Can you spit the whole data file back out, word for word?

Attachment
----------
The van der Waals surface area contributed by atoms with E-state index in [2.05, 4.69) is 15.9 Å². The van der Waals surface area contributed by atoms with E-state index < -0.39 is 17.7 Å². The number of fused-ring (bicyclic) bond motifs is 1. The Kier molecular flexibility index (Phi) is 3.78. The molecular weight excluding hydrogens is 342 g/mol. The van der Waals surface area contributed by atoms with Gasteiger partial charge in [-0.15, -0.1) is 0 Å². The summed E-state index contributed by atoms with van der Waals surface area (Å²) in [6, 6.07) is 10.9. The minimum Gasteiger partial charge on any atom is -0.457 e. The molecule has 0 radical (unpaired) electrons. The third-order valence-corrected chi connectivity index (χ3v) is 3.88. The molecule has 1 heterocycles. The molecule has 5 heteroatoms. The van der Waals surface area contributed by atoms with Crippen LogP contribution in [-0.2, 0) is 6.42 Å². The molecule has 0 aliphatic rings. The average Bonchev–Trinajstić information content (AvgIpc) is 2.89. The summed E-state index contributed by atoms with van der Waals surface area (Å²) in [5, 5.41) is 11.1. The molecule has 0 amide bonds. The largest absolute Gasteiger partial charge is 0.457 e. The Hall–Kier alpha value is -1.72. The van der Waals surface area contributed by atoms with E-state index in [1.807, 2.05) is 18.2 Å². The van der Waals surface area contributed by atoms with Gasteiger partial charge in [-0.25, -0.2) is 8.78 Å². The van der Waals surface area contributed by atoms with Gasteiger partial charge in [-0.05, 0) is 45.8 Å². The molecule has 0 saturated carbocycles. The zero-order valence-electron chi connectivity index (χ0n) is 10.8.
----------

The van der Waals surface area contributed by atoms with E-state index in [2.05, 4.69) is 15.9 Å². The van der Waals surface area contributed by atoms with E-state index < -0.39 is 17.7 Å². The number of fused-ring (bicyclic) bond motifs is 1. The Kier molecular flexibility index (Phi) is 3.78. The molecular weight excluding hydrogens is 342 g/mol. The van der Waals surface area contributed by atoms with Gasteiger partial charge in [-0.15, -0.1) is 0 Å². The summed E-state index contributed by atoms with van der Waals surface area (Å²) in [6, 6.07) is 10.9. The minimum Gasteiger partial charge on any atom is -0.457 e. The molecule has 0 radical (unpaired) electrons. The third-order valence-corrected chi connectivity index (χ3v) is 3.88. The molecule has 1 heterocycles. The molecule has 5 heteroatoms. The van der Waals surface area contributed by atoms with Crippen LogP contribution in [-0.2, 0) is 6.42 Å². The molecule has 0 aliphatic rings. The average Bonchev–Trinajstić information content (AvgIpc) is 2.89. The summed E-state index contributed by atoms with van der Waals surface area (Å²) in [5, 5.41) is 11.1. The molecule has 0 amide bonds. The largest absolute Gasteiger partial charge is 0.457 e. The Hall–Kier alpha value is -1.72. The van der Waals surface area contributed by atoms with E-state index in [1.807, 2.05) is 18.2 Å². The van der Waals surface area contributed by atoms with Gasteiger partial charge in [-0.25, -0.2) is 8.78 Å². The van der Waals surface area contributed by atoms with Gasteiger partial charge in [-0.05, 0) is 45.8 Å². The molecule has 0 saturated carbocycles. The zero-order valence-electron chi connectivity index (χ0n) is 10.8.